Shire Books has been gracious enough to send me a few wonderful titles relevant to Edwardian Promenade, and as I browsed their July-December 2010 catalog, I was excited by the number of upcoming releases I thought would interest my readers.
In July, we have The London Underground by Andrew Emmerson. As funny as it may seem, subways were a late 19th century concept, and the London Underground is such an interesting topic because it just seems so modern to think of commuting (ca 1889) and rush hour (ca 1890).
Jumping into the 1920s, John Shepherd’s 1920s Britain: 1920-1929 is written from the perspective of those who lived, worked, and played in London in the aftermath of the devastating WWI.
In September, we have Life in the Victorian Country House by Pamela Horn. Horn has authored two of my most treasured books in my research collection, Ladies of the Manor: Wives and Daughters in Country-house Society 1830-1918 and High Society: The English Social Elite 1880-1914, and she appears to revisit both books in Life in the Victorian Country House (here’s to hoping she includes the best bits from them in this book).
Another interesting September title is Wig, Hairdressing and Shaving Bygones by Gail Durbin. This book covers beauty apparatuses from the age of wigs to hair clippers, and it looks very good.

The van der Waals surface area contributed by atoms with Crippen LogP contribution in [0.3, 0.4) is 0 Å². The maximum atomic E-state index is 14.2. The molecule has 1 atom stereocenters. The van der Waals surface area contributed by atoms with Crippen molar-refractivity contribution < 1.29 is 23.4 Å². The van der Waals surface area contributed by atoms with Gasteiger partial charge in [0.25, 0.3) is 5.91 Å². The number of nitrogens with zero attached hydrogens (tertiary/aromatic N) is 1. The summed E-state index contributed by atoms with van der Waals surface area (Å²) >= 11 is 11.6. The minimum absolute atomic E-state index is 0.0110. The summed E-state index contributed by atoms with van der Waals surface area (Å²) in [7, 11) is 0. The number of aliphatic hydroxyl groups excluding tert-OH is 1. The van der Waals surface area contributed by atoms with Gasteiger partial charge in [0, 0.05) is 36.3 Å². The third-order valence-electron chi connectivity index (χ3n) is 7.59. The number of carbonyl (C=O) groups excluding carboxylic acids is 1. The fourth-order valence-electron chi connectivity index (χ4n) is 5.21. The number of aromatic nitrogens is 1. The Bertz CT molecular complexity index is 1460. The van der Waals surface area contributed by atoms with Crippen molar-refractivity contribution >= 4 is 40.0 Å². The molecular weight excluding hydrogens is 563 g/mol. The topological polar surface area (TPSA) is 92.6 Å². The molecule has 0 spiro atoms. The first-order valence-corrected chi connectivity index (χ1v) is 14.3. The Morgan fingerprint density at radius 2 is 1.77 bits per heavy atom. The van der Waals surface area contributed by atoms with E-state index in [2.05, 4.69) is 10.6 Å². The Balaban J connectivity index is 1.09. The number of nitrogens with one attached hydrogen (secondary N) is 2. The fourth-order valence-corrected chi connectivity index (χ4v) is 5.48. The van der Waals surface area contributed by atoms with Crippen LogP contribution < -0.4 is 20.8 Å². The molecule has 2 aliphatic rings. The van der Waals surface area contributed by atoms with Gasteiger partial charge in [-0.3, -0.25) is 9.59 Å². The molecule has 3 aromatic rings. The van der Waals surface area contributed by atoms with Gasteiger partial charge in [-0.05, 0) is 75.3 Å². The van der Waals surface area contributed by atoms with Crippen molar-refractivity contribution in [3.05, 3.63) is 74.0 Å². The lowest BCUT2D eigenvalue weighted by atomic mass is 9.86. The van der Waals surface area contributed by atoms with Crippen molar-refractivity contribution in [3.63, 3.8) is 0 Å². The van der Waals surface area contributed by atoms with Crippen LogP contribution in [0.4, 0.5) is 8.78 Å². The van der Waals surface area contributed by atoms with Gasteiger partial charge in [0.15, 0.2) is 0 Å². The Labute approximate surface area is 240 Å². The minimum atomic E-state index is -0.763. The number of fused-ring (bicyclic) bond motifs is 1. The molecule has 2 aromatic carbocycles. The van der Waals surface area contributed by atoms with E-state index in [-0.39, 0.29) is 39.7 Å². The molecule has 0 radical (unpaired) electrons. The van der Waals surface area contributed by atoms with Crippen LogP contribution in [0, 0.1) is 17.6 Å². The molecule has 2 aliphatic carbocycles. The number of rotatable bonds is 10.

In October, we have The Edwardian Farm by Jonathan Brown. A major reason why American heiresses were so sought after in the 1880s and beyond was because of the agricultural depression which struck the farms of our late Victorian and Edwardian aristocrats. The combined pressures of American and German industrialization and the desire for new generations of country folk to seek their wealth in factories or in England’s major cities served to decrease the income of most aristocrats considerably. Hence, the influx of cash from American coffers, cash which ironically derived from the industries that were killing the British economy, was much needed in a way British society had never before experienced. But as in the United States, farming rapidly turned towards industrialization and as this was the age of steam, the lives of English farmers is fascinating.
Also in October we have Early Electrical Appliances by Bob Gordon. Bet you didn’t know that electric toasters were invented in the 1890s, nor that Hoover vacuums date from 1908. Gordon recounts the histories of the labor-saving devices invented in the 19th and early 20th centuries, when the “servant problem” reached its peak.
Sound interesting? Leave a comment to be entered into a drawing to win a copy of The Victorians and Edwardians at Play by John Hannavy.